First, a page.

Finally you think, well, duh, economic downspin, all the teams are trying to get rid of salaries so they don’t go over the cap and have to pay the luxury tax.  For those who don’t know, the luxury tax threshold dropped from $71.2 million last year to $69.9 for this year, catching many teams off-guard.  For every dollar on a team’s payroll over that, they have to pay an equal amount to the tax.  Meaning if the Clippers were right at the tax level of $69.9 and Mike Taylor’s salary would then put them over, the Clips would not only have to pay Taylor his $736k, but they’d also have to pay the league an additional $736k.  Although relative to the amount of money being thrown around, $736k is nothing.  The Utah Jazz retained Paul Milsap for $10.3 million even though they were already over the threshold.  Thus if they can’t get rid of other players, they’ll end up having paid $20.6 million for Milsap this year.  Whatever, this has all just been a digression into salary cap rules that are irrelevant ‘cuz no, the Clips are not one of the 12 teams currently over the threshold.

Okay, let’s go a bit more into cap stuff.  Besides there being a luxury tax threshold, there’s also the actual salary cap which is significantly lower.  Teams under the cap actually get to split a bunch of the luxury tax $ that those 12 teams will have to pay (by the way, that number of 12 is likely to change before things are done but we’re using that # ‘cuz as of today, that’s where we’re at, yo).  Therefore, particularly for a team with a notoriously cheap owner like the Clippers and The Donald, it’d be understandable if they wanted to get below that amount so they could share in the incoming dough — which can be sizable (I believe teams got like $6+ mill this year, but don’t quote me on that).  The salary cap, like the luxury dropped down this year too, down to $57.7 mill.  The ’09-’10 Clippers’ salary with Taylor?  $52.5 mill.  This doesn’t count Novak’s salary (should they re-sign him), but I can’t imagine he’d make more than $2 mill in this economy.  Even if the goal is to forget Novak & to instead sign Iverson or Sessions, they both likely would command the full mid-level of $5.8, which would put the Clippers over the salary cap regardless of whether Taylor’s around or not.  Again, with the salary cap, unless you hit that $69.9 luxury threshold, it doesn’t matter if you’re over the cap by a buck or $10 million — either way you wouldn’t have to pay the tax and you wouldn’t be able to receive the $ coming back in from it either.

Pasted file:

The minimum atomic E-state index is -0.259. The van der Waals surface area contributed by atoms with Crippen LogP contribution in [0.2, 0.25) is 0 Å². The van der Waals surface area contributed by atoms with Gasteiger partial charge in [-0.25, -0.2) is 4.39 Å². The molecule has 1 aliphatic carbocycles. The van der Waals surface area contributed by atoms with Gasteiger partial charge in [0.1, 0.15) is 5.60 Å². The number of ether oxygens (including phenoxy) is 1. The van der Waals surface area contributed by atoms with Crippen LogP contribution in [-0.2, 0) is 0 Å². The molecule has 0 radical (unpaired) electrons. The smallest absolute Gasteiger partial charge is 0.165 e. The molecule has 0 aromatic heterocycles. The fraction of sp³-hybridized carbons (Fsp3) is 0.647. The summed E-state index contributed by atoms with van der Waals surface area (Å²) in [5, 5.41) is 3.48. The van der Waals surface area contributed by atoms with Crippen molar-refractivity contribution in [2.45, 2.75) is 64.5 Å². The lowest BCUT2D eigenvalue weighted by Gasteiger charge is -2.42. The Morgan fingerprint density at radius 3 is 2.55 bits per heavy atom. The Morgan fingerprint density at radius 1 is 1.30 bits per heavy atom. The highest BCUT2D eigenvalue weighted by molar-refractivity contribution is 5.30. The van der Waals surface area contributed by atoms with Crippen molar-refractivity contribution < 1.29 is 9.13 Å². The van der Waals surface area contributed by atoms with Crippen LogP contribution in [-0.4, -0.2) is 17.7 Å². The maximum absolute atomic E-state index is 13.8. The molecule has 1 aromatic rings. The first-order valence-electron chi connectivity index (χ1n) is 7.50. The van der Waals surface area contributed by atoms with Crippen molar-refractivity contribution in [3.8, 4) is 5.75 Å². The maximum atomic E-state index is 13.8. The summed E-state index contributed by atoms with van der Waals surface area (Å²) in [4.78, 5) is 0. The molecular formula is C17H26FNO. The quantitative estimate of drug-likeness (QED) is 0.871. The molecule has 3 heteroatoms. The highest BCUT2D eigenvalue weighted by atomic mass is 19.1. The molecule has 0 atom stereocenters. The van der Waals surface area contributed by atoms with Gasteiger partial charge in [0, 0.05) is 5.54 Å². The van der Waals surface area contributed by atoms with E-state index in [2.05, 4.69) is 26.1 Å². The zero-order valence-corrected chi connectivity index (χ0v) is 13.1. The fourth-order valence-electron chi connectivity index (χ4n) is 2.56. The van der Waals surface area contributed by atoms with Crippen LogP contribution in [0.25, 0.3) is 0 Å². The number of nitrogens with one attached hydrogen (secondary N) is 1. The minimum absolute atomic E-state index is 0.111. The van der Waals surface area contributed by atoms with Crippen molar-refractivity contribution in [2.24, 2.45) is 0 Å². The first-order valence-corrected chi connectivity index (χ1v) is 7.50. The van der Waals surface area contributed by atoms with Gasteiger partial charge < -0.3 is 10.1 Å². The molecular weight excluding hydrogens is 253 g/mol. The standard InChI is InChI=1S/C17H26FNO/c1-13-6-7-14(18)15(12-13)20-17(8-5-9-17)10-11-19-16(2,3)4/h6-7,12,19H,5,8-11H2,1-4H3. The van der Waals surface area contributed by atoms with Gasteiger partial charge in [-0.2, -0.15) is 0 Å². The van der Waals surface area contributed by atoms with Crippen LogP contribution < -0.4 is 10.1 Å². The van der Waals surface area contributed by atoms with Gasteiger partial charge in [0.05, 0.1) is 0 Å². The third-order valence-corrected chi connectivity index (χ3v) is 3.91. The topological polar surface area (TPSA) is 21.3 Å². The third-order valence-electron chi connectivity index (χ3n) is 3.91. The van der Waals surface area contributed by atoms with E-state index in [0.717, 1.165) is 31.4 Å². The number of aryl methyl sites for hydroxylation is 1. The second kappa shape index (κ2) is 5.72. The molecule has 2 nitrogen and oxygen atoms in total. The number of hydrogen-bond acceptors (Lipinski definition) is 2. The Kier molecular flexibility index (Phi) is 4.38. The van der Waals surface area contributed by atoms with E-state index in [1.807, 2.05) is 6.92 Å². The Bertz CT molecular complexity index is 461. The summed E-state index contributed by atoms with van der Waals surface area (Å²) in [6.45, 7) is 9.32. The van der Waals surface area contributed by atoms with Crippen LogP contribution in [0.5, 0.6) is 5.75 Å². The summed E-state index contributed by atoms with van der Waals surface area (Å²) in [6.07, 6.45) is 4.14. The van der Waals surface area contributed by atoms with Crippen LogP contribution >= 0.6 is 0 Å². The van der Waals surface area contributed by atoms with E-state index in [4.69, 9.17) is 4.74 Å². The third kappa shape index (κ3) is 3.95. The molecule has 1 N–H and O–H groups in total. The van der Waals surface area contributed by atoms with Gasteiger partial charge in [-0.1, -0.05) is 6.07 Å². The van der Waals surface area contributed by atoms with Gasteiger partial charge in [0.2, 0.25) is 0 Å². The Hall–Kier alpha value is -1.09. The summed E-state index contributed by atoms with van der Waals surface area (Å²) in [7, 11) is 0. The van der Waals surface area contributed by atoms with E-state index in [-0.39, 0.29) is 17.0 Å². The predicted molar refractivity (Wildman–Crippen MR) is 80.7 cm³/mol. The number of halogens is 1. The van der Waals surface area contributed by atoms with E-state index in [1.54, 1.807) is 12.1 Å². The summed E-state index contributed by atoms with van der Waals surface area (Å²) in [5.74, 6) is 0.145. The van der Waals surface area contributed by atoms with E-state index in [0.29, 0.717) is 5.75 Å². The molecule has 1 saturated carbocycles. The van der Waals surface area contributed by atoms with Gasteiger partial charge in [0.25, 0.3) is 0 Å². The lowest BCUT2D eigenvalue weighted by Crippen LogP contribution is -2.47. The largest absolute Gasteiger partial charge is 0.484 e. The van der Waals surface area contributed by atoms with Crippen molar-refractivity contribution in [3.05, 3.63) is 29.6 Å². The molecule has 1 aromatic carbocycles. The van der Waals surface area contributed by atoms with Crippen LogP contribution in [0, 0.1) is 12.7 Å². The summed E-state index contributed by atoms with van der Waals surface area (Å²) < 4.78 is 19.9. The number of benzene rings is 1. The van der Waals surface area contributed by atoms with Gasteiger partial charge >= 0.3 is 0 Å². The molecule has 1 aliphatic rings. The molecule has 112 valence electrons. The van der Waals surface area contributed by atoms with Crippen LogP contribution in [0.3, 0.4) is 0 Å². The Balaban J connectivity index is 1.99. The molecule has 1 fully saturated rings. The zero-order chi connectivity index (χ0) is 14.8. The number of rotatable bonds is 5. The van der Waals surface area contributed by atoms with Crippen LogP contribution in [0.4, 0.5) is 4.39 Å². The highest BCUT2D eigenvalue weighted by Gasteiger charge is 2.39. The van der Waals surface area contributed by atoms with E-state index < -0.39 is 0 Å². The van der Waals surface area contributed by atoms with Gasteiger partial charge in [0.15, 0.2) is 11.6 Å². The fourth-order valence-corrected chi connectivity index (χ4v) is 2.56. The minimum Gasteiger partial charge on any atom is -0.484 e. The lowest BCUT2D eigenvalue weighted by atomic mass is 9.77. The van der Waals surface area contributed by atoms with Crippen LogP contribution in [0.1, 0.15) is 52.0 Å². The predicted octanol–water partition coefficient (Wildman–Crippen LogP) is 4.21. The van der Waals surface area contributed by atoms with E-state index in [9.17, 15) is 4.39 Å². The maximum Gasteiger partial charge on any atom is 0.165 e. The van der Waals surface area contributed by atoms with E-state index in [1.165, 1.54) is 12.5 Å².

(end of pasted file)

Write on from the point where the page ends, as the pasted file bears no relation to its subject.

The true, and only conceivable reason for the Clips waiving Taylor is the most basic but most annoying: it’s simply to save that $736k, a completely insignificant amount for a bball franchise since it’s nearly impossible to sign any player for less.  My guess is that the Clippers are aiming to have only the league mandated minimum of 13 players on the team, and most likely they’ll sign Novak (or rather match whatever other offer another team offers him), and then be done.

Mike Taylor had 2 years left at the lowest salary possible, and he’d shown glimmers of skills.  We would’ve had 2 years to see if he could amount to anything without having to commit any real money to him.  Instead we weren’t willing to pay him an amount that Kobe, TMac, KG, et al., probably spend on a family vacation.

Welcome to the wonderful world of the Clippers.